"Hmmmmm," said St. Peter looking at a sheet on his clipboard. "You're lucky. You said 'go to you-know-what-place' one million times. The cutoff to get into heaven is one million and one times. You just barely made it! We don't crack down too hard on profanity since we know it's kind of tough on Earth, so we put the cutoff up pretty high. I can't recall anyone pegging it exactly at one million! That's remarkable! By the way, will you please extinguish your cigar Mr. Dobie?"

Dobie evidently decided it would be a good idea to extinguish his cigar at this point. He was eyeing the golden road beyond as he put it out.

"Oh man!" exclaimed St. Peter looking at his clipboard. "That was you?... the 'bunk play'... that was you?!"

"Sure, sure, that was my play. We beat Oregon with that one," Dobie said absently.

"Look, we like to watch a lot of football," said St. Peter. "We have all the cable channels, but of course we can see everything anyway. With cable you get the commentary. Once a year we have a 'Heaven and Hell' game. They got some bruisers down there, they talk a lot of trash, late hits and cheap shots, all that kind of stuff. We haven't been doing that great, though we pulled out a win in OT last year."

"Uh-huh, that's swell," said Dobie, apparently taking no particular interest.

"Hey Jim," shouted St. Peter. "Go over to the storage locker and get some of those old helmets and the football... round up the rest of the team. I have to show you guys something! You're the last in line today Dobie, could you humor us and show us the play? I don't mind if you light up another cigar."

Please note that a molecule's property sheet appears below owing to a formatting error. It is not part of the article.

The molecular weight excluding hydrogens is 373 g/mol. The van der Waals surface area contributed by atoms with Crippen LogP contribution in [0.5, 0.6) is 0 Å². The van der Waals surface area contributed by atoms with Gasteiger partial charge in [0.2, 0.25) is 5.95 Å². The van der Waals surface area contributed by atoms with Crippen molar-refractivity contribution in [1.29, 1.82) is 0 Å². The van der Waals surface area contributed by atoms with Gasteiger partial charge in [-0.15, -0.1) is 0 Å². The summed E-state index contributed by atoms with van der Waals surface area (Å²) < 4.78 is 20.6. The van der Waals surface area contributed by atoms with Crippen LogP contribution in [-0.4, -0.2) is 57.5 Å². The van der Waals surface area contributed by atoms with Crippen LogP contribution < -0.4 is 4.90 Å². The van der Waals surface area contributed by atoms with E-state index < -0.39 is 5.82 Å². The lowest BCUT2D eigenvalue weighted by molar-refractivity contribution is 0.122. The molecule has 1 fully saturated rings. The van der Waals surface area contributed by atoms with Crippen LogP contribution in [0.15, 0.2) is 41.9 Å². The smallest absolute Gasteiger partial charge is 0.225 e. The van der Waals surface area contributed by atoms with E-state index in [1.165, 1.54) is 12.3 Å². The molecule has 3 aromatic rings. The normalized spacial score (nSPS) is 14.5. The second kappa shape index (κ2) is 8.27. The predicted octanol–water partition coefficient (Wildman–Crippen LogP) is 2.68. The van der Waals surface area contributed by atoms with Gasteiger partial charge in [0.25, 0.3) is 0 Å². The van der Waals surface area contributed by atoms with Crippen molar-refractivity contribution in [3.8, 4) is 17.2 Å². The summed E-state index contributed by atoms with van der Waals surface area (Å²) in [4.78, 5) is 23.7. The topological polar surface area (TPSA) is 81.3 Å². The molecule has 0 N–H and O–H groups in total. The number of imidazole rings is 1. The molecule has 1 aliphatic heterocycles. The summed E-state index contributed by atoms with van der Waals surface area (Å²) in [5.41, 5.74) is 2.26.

"Uh... well, sure, why not?" replied Dobie as he reached for his cigars.

Several guys showed up with some leather helmets and pads.

"Jim, Frank, John, the rest of you guys, listen up," said St. Peter. "This here is Gil Dobie, the coach who never lost a game at Washington... the genius that invented the 'bunk play.' Now listen up, this is a great play. So what do we do coach?"

Dobie scowled at the group and took a puff of his cigar.

"Well, first of all, I'm no genius," said Dobie. "My teams never were any good. Anyway we usually only used about five plays. 

But since you're so interested," Dobie continued, "there really isn't that much to it. The quarterback is lined up behind the center, real low-like, see? His head is almost touching the center's back. That way the 'backers aren't as wise to what's going on, see? They think it's just another run up the gut, maybe even a sneak. The center 'hikes' the ball straight into his own gut. After the center hikes the ball to himself, the two guards to either side of the center take a dive, and the center sort of settles on top of them, real subtle-like, trying to make it look like a muffed play, but the center's knees don't touch the ground, so he's not down, see? It's still a live play."

"Now the real act starts," Dobie continued. "Our quarterback, Wee Coyle, pulls of his leather helmet real quick-like and makes like it's the football, and tears off around the end, along with all our players blocking for our 'runner' Coyle, except our end, who is lingering near our center. The whole Oregon team, those dopes, run like the dickens after Coyle and his helmet! After counting to three, the center laterals the ball off to our end, patiently waiting, who leisurely runs in the opposite direction for a Washington score."

"And it fooled everybody!" exclaimed St. Peter.

Dobie replied, "Fooled everybody -- the Oregon players, all the fans, the Oregon coaches, even some Washington coaches who weren't wise to it, the officials, the ballboys, the ticket-takers, the mayor, that SOB Suzzallo, you name it, we fooled 'em all!"

Dobie flashed a very quick smile that just as quickly disappeared and took a long drag on his cigar, looking lost in thought.

"Are right men," commanded St. Peter, "line up and let's give the play a try. I only count ten guys... where's Paul? Will somebody go get Paul?"

One guy ran off, evidently in search of Paul.

"What position do you play?" Dobie asked St. Peter.